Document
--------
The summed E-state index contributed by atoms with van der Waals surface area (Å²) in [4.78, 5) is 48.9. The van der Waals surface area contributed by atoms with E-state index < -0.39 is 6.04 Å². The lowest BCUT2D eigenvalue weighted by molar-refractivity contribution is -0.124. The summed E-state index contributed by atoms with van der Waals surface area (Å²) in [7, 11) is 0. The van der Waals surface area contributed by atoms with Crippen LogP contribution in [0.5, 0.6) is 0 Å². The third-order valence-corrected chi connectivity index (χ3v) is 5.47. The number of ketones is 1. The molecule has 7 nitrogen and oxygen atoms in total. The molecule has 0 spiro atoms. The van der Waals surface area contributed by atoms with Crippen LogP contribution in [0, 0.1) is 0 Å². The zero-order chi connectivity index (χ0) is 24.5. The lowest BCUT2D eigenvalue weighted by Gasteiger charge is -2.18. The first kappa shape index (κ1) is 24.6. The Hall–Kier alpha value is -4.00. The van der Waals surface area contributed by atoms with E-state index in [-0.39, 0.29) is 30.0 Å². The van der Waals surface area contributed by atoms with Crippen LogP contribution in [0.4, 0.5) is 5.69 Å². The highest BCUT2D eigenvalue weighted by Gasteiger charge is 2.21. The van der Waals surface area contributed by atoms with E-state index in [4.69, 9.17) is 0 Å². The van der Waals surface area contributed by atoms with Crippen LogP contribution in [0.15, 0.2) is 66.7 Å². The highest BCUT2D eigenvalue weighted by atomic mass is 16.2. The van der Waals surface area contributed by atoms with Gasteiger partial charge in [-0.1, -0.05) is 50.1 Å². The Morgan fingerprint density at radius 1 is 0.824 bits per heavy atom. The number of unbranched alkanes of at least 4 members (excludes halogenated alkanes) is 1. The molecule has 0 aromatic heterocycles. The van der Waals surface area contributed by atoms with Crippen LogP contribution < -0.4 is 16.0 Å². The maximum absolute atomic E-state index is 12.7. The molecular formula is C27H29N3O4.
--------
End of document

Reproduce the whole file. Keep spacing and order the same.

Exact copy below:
The summed E-state index contributed by atoms with van der Waals surface area (Å²) in [4.78, 5) is 48.9. The van der Waals surface area contributed by atoms with E-state index < -0.39 is 6.04 Å². The lowest BCUT2D eigenvalue weighted by molar-refractivity contribution is -0.124. The summed E-state index contributed by atoms with van der Waals surface area (Å²) in [7, 11) is 0. The van der Waals surface area contributed by atoms with Crippen LogP contribution in [0.5, 0.6) is 0 Å². The third-order valence-corrected chi connectivity index (χ3v) is 5.47. The number of ketones is 1. The molecule has 7 nitrogen and oxygen atoms in total. The molecule has 0 spiro atoms. The van der Waals surface area contributed by atoms with Crippen LogP contribution in [0, 0.1) is 0 Å². The zero-order chi connectivity index (χ0) is 24.5. The lowest BCUT2D eigenvalue weighted by Gasteiger charge is -2.18. The first kappa shape index (κ1) is 24.6. The Hall–Kier alpha value is -4.00. The van der Waals surface area contributed by atoms with E-state index in [-0.39, 0.29) is 30.0 Å². The van der Waals surface area contributed by atoms with Crippen LogP contribution in [0.4, 0.5) is 5.69 Å². The highest BCUT2D eigenvalue weighted by Gasteiger charge is 2.21. The van der Waals surface area contributed by atoms with E-state index in [4.69, 9.17) is 0 Å². The van der Waals surface area contributed by atoms with Crippen LogP contribution in [0.15, 0.2) is 66.7 Å². The highest BCUT2D eigenvalue weighted by atomic mass is 16.2. The van der Waals surface area contributed by atoms with Gasteiger partial charge in [-0.1, -0.05) is 50.1 Å². The Morgan fingerprint density at radius 1 is 0.824 bits per heavy atom. The number of unbranched alkanes of at least 4 members (excludes halogenated alkanes) is 1. The molecule has 0 aromatic heterocycles. The van der Waals surface area contributed by atoms with Crippen LogP contribution < -0.4 is 16.0 Å². The maximum absolute atomic E-state index is 12.7. The molecular formula is C27H29N3O4.